Politics

The ‘Omicron wave’ was the catastrophic dumper that closed our Sunshine Coast restaurant forever | Teresa Russell

As owners of Ocean Ended, a beautiful restaurant located right on the water at Maroochydore on Queensland’s spectacular Sunshine Coast, we know quite a lot about riding waves.

We’ve ridden the cash flow ups and downs that all small businesses do. We’ve adjusted our stroke as tourists flood in and flood back out again. We dived under the first pandemic wave in 2020, emerging stronger and more resilient after 11 weeks of lockdown, thanks to the federal government’s cash boost and jobkeeper programs, and higher spending by optimistic guests.

And now our prime minister has told us to ride the Omicron wave, a catastrophic dumper created by state and federal governments that can’t be ridden by small business. We’ve closed our restaurant. Forever.

My business partner, Paul Holmes, who opened the restaurant more than six years ago, is a restaurateur with 40 years’ experience. He has turned around countless floundering restaurants for others, traded through recessions and run his own successful restaurants. But he couldn’t save this business. No one could have.

Our regulars came back in droves after the first lockdown. They supported local businesses, including ours. We had our best winter trading since we opened. But the closure of the “Pineapple Curtain” (the Queensland border), although popular with the state’s voters, has had the longer-term disastrous effect of vaccine hesitancy within the cloistered population.

Post-jobkeeper lockdowns during the pandemic exposed the already high-level career insecurity in the hospitality industry, and then supercharged it. Our small business lost qualified and experienced chefs to mining, manufacturing, warehousing management and the food service industry – not to other restaurants. They wanted to be able to pay their mortgages and keep their jobs through lockdowns.

When our head chef left for personal reasons on 12 September last year, we had to close our restaurant and let all our other staff go as we hadn’t been able to find a suitably experienced chef to replace him. By then, we’d already been looking for three months.

We took another three months to find a fantastic head chef and a second chef who were pivotal in the rebuilding of our team. We nervously reopened on 10 December.

During this search for a chef, there was an online pile-on by anti-vaxxers when we replied “It is the law” to an enquiry asking if the chef had to be vaccinated. We also had a surprising number of applications from people who had “done some cooking at a cafe for 12 months” and an unsurprising number of applications from chefs living abroad – outside our closed national borders.

We’d used a welcome Queensland government grant to fund the increased wages necessary to secure these key staff members and to partially restock the restaurant. Paul had worked with the chef to create a smaller menu to help manage costs. He felt that we’d have to absorb the increase in the price of fresh produce, especially meat and fish, over the last 12 months.

Spending per head had dropped noticeably on our return and although locals were pleased the border had opened, they were now nervous about catching Covid.

You have to have a certain amount of good luck when running a small business. Some people say you make your own luck. They might be right. But the timing of the bad luck we had on the night we reopened was the beginning of the end.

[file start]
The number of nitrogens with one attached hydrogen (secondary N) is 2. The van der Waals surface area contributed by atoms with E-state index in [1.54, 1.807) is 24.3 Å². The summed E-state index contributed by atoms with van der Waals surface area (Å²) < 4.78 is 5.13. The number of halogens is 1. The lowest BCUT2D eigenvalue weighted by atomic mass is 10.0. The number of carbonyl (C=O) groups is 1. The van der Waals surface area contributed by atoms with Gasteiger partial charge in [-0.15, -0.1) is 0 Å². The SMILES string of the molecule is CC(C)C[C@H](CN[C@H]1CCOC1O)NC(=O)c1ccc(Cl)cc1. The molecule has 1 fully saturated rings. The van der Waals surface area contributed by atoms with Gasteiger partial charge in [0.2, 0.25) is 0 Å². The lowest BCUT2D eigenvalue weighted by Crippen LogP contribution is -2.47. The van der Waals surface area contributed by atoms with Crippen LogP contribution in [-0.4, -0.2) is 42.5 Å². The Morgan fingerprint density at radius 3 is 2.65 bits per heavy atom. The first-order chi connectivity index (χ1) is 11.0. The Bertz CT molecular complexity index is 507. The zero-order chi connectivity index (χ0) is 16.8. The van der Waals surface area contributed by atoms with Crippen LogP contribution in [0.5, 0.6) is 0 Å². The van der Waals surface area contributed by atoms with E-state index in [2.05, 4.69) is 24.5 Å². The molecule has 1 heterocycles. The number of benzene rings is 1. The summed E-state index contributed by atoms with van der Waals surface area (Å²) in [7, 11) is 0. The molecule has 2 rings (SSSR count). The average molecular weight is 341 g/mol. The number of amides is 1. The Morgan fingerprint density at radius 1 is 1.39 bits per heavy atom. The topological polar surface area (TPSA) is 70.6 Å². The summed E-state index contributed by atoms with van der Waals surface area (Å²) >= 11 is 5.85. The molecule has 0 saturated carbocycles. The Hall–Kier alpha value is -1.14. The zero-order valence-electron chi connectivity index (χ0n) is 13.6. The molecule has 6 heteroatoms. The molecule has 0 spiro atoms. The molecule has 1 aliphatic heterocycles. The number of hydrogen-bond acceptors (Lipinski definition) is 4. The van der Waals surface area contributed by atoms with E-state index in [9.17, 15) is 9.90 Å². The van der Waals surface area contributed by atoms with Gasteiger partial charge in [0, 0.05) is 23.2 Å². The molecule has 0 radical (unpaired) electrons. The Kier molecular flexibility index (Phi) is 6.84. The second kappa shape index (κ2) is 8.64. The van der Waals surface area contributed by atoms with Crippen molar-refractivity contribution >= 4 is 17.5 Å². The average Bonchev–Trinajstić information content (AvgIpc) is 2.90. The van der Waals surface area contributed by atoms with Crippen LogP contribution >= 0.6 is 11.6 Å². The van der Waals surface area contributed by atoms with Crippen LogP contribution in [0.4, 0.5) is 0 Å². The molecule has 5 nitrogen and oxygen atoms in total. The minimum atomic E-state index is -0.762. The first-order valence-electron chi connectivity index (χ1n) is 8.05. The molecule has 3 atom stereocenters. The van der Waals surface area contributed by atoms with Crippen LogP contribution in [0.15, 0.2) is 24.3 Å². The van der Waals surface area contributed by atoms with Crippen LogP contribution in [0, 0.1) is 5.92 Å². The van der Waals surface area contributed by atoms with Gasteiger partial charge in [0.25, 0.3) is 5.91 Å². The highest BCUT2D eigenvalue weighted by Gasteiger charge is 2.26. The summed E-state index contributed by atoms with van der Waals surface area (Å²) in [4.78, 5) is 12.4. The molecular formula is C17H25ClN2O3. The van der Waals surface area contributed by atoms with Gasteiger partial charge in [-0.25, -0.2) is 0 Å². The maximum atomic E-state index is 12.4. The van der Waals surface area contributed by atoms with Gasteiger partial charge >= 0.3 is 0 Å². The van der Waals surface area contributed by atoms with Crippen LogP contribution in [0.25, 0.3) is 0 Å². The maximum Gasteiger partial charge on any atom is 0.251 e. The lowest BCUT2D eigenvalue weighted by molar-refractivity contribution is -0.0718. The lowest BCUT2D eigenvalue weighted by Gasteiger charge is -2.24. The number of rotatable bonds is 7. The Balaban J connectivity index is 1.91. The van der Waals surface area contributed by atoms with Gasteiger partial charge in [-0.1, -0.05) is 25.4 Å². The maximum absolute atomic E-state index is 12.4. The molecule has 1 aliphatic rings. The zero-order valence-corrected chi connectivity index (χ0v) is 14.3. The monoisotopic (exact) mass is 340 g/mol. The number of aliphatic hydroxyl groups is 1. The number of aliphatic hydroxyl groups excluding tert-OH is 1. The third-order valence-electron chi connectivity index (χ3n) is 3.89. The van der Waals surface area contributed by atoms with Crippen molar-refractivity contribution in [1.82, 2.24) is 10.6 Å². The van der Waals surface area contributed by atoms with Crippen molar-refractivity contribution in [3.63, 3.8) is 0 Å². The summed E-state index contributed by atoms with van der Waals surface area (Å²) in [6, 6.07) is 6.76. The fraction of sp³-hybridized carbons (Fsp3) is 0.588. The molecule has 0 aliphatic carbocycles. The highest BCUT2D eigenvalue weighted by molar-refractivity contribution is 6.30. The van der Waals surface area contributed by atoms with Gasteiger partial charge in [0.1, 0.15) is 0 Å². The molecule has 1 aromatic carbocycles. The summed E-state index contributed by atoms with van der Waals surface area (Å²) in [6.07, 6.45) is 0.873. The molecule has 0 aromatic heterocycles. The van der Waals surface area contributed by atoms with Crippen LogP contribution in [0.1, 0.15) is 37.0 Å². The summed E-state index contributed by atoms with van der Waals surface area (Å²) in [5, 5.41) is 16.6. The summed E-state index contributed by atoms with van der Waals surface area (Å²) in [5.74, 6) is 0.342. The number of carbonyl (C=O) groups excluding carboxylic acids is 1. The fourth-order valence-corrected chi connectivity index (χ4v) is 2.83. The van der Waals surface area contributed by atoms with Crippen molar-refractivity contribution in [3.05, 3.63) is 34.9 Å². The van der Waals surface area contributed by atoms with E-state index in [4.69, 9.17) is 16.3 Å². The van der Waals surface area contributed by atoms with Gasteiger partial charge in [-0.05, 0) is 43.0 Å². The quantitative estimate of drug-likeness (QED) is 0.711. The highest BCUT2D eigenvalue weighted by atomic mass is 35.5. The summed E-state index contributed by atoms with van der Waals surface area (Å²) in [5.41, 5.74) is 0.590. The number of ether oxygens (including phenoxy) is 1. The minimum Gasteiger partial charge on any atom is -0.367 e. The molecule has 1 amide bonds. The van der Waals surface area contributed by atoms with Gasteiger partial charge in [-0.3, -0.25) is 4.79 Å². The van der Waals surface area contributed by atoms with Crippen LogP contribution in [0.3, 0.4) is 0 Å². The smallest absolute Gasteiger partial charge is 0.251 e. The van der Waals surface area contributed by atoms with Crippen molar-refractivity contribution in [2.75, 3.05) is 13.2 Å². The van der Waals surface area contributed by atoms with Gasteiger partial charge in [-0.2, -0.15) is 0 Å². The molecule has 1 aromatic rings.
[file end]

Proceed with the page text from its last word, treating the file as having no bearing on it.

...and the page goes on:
The kitchen’s exhaust fan motor seized that first night, making the temperature in our kitchen about 50C. We’d already limited guest bookings by half to just 25 people to allow our new kitchen team to cope with working together with a new menu in a new environment.

In a Christmas miracle, we located a great air-conditioning mechanic who could diagnose the problem and replace the unit or repair the motor. Replacement would take until February due to international shipping delays (Covid) or he could retrofit a different unit by Christmas. We chose the latter.

Unfortunately, the unit got caught up in trucking delays from Melbourne (Covid) and the new motor seized eight minutes after it was installed in late December, due to damage acquired from poor packing prior to transport (possibly not Covid).

Our chefs worked for three weeks in great discomfort.

The final nail in our coffin was hammered in on 7 January when the premier, Annastacia Palaszczuk, urged people to work from home if they were able and avoid socialising for the next six weeks. Cancellations went through the roof and bookings through the floor. You can’t run a restaurant in a ghost town.

When one of our staff was declared a close contact of someone with Covid last Friday, we decided to decline the offer of the federal government to allow us to trade insolvent and have closed our once-$1m-turnover business.

Thankfully, we’re walking away with no debt.

Our landlord deserves special mention. He rang us before the first lockdown in 2020 and offered us a two-month rent holiday before any government had offered small business any support. And he has worked with us on making our rent affordable during the whole pandemic. He has been compassionate and generous throughout.

The poor planning and poll-driven decisions by governments has defeated us. An economy – the real one that you’ll find in main streets, shopping centres and in tourist towns – collapses when citizens are too afraid to leave their homes and when small businesses all over the country close.

  • Teresa Russell is a Sydney-based freelance writer and silent(ish) partner in Ocean Ended, a Sunshine Coast restaurant, now closed. Forever.

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